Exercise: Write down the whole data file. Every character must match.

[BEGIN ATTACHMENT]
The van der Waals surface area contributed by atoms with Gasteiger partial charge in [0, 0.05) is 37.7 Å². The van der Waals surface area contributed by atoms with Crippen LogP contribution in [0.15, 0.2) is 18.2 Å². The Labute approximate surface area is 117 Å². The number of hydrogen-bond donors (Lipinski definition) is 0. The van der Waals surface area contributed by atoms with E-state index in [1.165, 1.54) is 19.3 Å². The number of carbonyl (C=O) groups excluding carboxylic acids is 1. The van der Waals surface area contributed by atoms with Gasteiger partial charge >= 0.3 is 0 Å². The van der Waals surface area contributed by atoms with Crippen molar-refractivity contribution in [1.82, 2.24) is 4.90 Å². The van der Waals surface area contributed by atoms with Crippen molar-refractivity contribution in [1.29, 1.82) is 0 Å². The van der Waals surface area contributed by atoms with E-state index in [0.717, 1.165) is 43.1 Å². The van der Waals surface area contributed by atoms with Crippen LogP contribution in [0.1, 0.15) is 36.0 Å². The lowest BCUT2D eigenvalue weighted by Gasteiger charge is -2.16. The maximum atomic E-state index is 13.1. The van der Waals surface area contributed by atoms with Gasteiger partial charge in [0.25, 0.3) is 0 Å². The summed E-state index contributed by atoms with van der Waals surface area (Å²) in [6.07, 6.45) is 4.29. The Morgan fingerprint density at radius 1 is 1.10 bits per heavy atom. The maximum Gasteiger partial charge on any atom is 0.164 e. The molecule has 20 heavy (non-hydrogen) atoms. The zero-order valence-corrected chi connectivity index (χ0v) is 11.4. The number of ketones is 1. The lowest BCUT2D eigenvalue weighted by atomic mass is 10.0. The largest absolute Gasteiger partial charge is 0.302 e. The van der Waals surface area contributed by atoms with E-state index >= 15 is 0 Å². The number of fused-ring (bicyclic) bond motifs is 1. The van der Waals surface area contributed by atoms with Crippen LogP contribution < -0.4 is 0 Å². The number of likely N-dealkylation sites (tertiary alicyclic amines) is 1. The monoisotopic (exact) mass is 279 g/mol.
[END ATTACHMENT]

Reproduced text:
The van der Waals surface area contributed by atoms with Gasteiger partial charge in [0, 0.05) is 37.7 Å². The van der Waals surface area contributed by atoms with Crippen LogP contribution in [0.15, 0.2) is 18.2 Å². The Labute approximate surface area is 117 Å². The number of hydrogen-bond donors (Lipinski definition) is 0. The van der Waals surface area contributed by atoms with E-state index in [1.165, 1.54) is 19.3 Å². The number of carbonyl (C=O) groups excluding carboxylic acids is 1. The van der Waals surface area contributed by atoms with Gasteiger partial charge >= 0.3 is 0 Å². The van der Waals surface area contributed by atoms with Crippen molar-refractivity contribution in [1.82, 2.24) is 4.90 Å². The van der Waals surface area contributed by atoms with Crippen molar-refractivity contribution in [1.29, 1.82) is 0 Å². The van der Waals surface area contributed by atoms with E-state index in [0.717, 1.165) is 43.1 Å². The van der Waals surface area contributed by atoms with Crippen LogP contribution in [0.1, 0.15) is 36.0 Å². The lowest BCUT2D eigenvalue weighted by Gasteiger charge is -2.16. The maximum atomic E-state index is 13.1. The van der Waals surface area contributed by atoms with Gasteiger partial charge in [0.25, 0.3) is 0 Å². The summed E-state index contributed by atoms with van der Waals surface area (Å²) in [6.07, 6.45) is 4.29. The Morgan fingerprint density at radius 1 is 1.10 bits per heavy atom. The maximum Gasteiger partial charge on any atom is 0.164 e. The molecule has 20 heavy (non-hydrogen) atoms. The zero-order valence-corrected chi connectivity index (χ0v) is 11.4. The number of ketones is 1. The lowest BCUT2D eigenvalue weighted by atomic mass is 10.0. The largest absolute Gasteiger partial charge is 0.302 e. The van der Waals surface area contributed by atoms with E-state index >= 15 is 0 Å². The number of fused-ring (bicyclic) bond motifs is 1. The van der Waals surface area contributed by atoms with Crippen LogP contribution < -0.4 is 0 Å². The number of likely N-dealkylation sites (tertiary alicyclic amines) is 1. The monoisotopic (exact) mass is 279 g/mol.